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Fruit Ninja Kinect preview: Chop 'til you stop


Rather than simply recounting my experience with Fruit Ninja Kinect -- part of the upcoming Summer of Arcade -- why don't we turn this preview into an interactive experience? Please play along at home.

First, flatten your hands into the standard "Karate chop" shape. Curl your arms at the elbows so that your fingers are now pointed forward. For a more visceral experience, set a piece of fruit -- a banana, perhaps -- on a surface in front of you. Use a cutting board if it helps complete the illusion. Alternately, if you're in the position to give a friend or significant other a sensual massage, have them lie down in front of you.

Now, when you (and your partner, if applicable) are ready, start chopping your hands up and down like a maniac.

Gallery: Fruit Ninja Kinect (6/7/11) | 9 Photos

Based on what I played of Fruit Ninja Kinect, that essentially sums up the experience. There is no direct tactile contact like the mobile versions. An on-screen player silhouette offers a point of reference for hand positioning, but it's impossible to play with the same precision seen on mobile versions of the game -- especially considering the Kinect's latency.

Thankfully, it doesn't really matter, as developer Halfbrick has done its best to compensate for Kinect's shortcomings. We tried out the arcade mode, in which there is no penalty for missing fruits, and bombs don't end the game, instead deducting points if struck. There are also special fruits that, when sliced, trigger special events. A frozen banana, for example, will slow the action to a crawl, making precision slicing easier. Another special banana starts a "fruit frenzy," during which an enormous number of fruits fill the screen, many more than seen in the mobile version's Arcade mode. The game also supports two simultaneous players, making fruit frenzy particularly hectic.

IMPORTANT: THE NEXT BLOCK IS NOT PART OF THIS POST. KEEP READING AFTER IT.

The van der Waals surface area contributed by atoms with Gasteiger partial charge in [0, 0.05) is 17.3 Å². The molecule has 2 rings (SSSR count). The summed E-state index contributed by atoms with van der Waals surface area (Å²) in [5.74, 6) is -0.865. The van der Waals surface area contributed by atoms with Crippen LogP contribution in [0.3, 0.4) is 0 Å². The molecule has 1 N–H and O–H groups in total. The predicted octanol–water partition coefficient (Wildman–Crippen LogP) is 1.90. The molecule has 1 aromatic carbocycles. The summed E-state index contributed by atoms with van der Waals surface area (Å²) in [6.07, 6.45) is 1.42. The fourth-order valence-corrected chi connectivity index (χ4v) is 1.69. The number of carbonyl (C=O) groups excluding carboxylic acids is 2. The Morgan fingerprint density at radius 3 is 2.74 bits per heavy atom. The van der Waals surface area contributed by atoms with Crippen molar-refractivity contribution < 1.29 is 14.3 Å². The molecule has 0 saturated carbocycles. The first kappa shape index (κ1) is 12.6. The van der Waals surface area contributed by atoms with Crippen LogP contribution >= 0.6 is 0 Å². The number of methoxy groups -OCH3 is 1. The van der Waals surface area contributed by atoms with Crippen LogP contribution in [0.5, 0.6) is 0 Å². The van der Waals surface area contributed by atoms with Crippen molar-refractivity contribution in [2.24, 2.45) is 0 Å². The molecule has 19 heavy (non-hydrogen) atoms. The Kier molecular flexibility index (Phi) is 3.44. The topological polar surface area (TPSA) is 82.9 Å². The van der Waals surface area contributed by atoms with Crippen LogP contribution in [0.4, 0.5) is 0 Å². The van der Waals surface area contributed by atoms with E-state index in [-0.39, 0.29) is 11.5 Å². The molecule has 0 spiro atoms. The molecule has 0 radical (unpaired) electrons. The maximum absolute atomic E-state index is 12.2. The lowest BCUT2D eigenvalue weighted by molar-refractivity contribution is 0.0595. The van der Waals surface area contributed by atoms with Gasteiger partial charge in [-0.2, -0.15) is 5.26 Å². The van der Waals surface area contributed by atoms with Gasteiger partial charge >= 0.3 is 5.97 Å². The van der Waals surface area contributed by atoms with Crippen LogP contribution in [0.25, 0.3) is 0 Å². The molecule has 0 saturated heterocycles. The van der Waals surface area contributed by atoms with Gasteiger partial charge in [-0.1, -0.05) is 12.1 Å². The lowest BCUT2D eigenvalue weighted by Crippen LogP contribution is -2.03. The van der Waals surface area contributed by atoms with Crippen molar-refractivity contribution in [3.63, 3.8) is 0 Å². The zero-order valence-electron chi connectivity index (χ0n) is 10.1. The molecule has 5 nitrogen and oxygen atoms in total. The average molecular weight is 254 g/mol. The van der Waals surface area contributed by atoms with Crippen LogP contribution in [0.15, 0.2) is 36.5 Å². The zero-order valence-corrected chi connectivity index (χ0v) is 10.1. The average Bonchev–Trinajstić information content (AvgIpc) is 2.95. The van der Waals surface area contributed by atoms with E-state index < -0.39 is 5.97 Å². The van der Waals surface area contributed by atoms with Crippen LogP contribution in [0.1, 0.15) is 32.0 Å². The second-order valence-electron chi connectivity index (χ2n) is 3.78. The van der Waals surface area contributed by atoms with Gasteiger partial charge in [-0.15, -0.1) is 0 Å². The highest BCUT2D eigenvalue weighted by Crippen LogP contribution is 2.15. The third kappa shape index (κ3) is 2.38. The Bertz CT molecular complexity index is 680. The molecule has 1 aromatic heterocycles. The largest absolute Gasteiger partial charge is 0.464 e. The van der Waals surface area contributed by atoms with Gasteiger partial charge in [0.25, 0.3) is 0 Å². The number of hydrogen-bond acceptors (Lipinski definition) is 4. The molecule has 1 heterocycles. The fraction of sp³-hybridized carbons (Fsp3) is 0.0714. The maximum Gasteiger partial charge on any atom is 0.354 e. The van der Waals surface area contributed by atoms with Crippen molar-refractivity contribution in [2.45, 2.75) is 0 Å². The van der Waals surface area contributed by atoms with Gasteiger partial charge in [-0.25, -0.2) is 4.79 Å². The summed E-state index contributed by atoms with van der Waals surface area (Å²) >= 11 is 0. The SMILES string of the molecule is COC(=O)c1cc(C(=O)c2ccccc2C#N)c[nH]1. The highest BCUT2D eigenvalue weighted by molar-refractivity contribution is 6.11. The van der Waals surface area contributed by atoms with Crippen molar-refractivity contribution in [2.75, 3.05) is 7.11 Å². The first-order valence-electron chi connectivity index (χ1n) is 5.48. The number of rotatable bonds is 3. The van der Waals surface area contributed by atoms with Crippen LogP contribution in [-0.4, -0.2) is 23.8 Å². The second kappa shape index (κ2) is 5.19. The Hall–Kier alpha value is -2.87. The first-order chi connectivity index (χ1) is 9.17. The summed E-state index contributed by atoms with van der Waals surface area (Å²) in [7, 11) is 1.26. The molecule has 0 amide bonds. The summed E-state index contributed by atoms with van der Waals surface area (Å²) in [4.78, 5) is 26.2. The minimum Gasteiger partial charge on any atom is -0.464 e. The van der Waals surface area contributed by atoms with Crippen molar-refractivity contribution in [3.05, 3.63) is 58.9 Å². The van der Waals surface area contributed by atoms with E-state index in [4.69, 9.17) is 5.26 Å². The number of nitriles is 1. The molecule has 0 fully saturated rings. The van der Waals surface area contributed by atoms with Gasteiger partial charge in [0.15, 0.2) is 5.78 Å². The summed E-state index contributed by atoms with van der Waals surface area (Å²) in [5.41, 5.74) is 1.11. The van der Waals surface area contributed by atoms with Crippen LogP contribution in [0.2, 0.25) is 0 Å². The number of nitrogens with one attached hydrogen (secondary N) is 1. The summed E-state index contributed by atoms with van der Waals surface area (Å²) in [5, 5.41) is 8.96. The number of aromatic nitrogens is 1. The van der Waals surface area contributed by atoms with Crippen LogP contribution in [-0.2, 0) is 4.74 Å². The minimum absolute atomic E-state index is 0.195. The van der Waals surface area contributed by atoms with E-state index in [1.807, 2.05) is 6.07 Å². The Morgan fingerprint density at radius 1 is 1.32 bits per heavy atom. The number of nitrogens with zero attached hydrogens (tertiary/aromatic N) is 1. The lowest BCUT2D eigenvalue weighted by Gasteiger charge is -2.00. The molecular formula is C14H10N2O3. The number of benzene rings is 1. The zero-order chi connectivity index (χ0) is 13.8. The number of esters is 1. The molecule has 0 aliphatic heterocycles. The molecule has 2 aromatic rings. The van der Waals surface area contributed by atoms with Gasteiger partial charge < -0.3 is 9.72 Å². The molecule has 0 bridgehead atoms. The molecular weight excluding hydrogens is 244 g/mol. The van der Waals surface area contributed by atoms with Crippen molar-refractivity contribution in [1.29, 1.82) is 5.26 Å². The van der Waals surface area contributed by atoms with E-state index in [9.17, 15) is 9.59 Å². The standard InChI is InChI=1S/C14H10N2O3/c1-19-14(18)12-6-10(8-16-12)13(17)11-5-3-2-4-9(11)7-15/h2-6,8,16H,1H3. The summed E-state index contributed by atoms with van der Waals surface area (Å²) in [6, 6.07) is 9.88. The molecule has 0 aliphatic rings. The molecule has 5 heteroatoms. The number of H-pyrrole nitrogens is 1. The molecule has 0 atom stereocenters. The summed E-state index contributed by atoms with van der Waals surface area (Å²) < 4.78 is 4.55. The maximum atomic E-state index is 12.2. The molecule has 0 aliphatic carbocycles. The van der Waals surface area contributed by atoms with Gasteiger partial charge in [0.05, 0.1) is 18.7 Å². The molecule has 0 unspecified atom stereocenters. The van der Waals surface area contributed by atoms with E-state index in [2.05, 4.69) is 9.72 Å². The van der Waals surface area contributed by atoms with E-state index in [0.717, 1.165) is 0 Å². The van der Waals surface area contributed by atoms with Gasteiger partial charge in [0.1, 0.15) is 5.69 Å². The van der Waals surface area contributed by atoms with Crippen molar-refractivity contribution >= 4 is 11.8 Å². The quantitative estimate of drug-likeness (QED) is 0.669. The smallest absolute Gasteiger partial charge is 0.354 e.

Fruit Ninja Kinect essentially boils down to a round of absolutely manic -- and surprisingly entertaining -- flailing. And let's face it, Fruit Ninja was never the deepest experience to begin with. It has always been an enjoyable and brief diversion, the perfect thing to kill some time (and fruit). Fruit Ninja Kinect is much the same, playing to the strengths of its new platform. Of course, you can't exactly whip out a Kinect while waiting in line at the checkout counter, and booting up an Xbox is a bigger time investment than pulling a phone out of your pocket.

At the right price, Fruit Ninja Kinect has the potential to be a fun party game, or at least a good Kinect tech demo for non-gaming friends. Beyond that, it's hard to imagine spending too much time with it.

Update: As a few commenters have pointed out, it appears that what was on display at Microsoft's event was the Arcade mode, which is also in the mobile versions of Fruit Ninja. We've clarified a few details. The final game will include Classic Mode, though it wasn't on display at Microsoft's event.

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